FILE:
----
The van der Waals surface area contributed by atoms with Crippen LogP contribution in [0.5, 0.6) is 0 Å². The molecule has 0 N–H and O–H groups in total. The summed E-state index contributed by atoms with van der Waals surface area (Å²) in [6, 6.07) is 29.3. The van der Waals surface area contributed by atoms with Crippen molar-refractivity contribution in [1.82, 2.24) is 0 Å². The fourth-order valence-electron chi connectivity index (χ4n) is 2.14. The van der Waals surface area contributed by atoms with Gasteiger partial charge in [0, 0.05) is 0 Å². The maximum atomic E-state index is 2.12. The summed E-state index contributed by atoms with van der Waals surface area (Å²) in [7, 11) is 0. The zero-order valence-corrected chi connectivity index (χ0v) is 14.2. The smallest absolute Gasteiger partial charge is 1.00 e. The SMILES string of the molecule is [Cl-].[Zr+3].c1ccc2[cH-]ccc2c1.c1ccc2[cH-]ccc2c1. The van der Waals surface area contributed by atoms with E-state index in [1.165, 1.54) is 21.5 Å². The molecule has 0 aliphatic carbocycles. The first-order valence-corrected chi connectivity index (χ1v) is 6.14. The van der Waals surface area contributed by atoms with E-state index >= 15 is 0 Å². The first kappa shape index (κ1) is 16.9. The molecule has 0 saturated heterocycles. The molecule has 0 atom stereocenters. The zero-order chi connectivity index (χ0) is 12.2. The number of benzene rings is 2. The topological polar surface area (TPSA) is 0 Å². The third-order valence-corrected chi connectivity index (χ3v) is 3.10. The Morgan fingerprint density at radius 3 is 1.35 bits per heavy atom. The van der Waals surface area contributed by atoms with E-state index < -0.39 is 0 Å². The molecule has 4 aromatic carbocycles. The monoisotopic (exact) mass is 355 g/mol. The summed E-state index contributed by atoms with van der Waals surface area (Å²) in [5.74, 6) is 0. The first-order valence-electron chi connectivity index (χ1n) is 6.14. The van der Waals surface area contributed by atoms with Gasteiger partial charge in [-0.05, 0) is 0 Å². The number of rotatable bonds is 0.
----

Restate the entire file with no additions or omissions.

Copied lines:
The van der Waals surface area contributed by atoms with Crippen LogP contribution in [0.5, 0.6) is 0 Å². The molecule has 0 N–H and O–H groups in total. The summed E-state index contributed by atoms with van der Waals surface area (Å²) in [6, 6.07) is 29.3. The van der Waals surface area contributed by atoms with Crippen molar-refractivity contribution in [1.82, 2.24) is 0 Å². The fourth-order valence-electron chi connectivity index (χ4n) is 2.14. The van der Waals surface area contributed by atoms with Gasteiger partial charge in [0, 0.05) is 0 Å². The maximum atomic E-state index is 2.12. The summed E-state index contributed by atoms with van der Waals surface area (Å²) in [7, 11) is 0. The zero-order valence-corrected chi connectivity index (χ0v) is 14.2. The smallest absolute Gasteiger partial charge is 1.00 e. The SMILES string of the molecule is [Cl-].[Zr+3].c1ccc2[cH-]ccc2c1.c1ccc2[cH-]ccc2c1. The van der Waals surface area contributed by atoms with E-state index in [1.165, 1.54) is 21.5 Å². The molecule has 0 aliphatic carbocycles. The first-order valence-corrected chi connectivity index (χ1v) is 6.14. The van der Waals surface area contributed by atoms with E-state index >= 15 is 0 Å². The first kappa shape index (κ1) is 16.9. The molecule has 0 saturated heterocycles. The molecule has 0 atom stereocenters. The zero-order chi connectivity index (χ0) is 12.2. The number of benzene rings is 2. The topological polar surface area (TPSA) is 0 Å². The third-order valence-corrected chi connectivity index (χ3v) is 3.10. The Morgan fingerprint density at radius 3 is 1.35 bits per heavy atom. The van der Waals surface area contributed by atoms with E-state index < -0.39 is 0 Å². The molecule has 4 aromatic carbocycles. The monoisotopic (exact) mass is 355 g/mol. The summed E-state index contributed by atoms with van der Waals surface area (Å²) in [5.74, 6) is 0. The first-order valence-electron chi connectivity index (χ1n) is 6.14. The van der Waals surface area contributed by atoms with Gasteiger partial charge in [-0.05, 0) is 0 Å². The number of rotatable bonds is 0.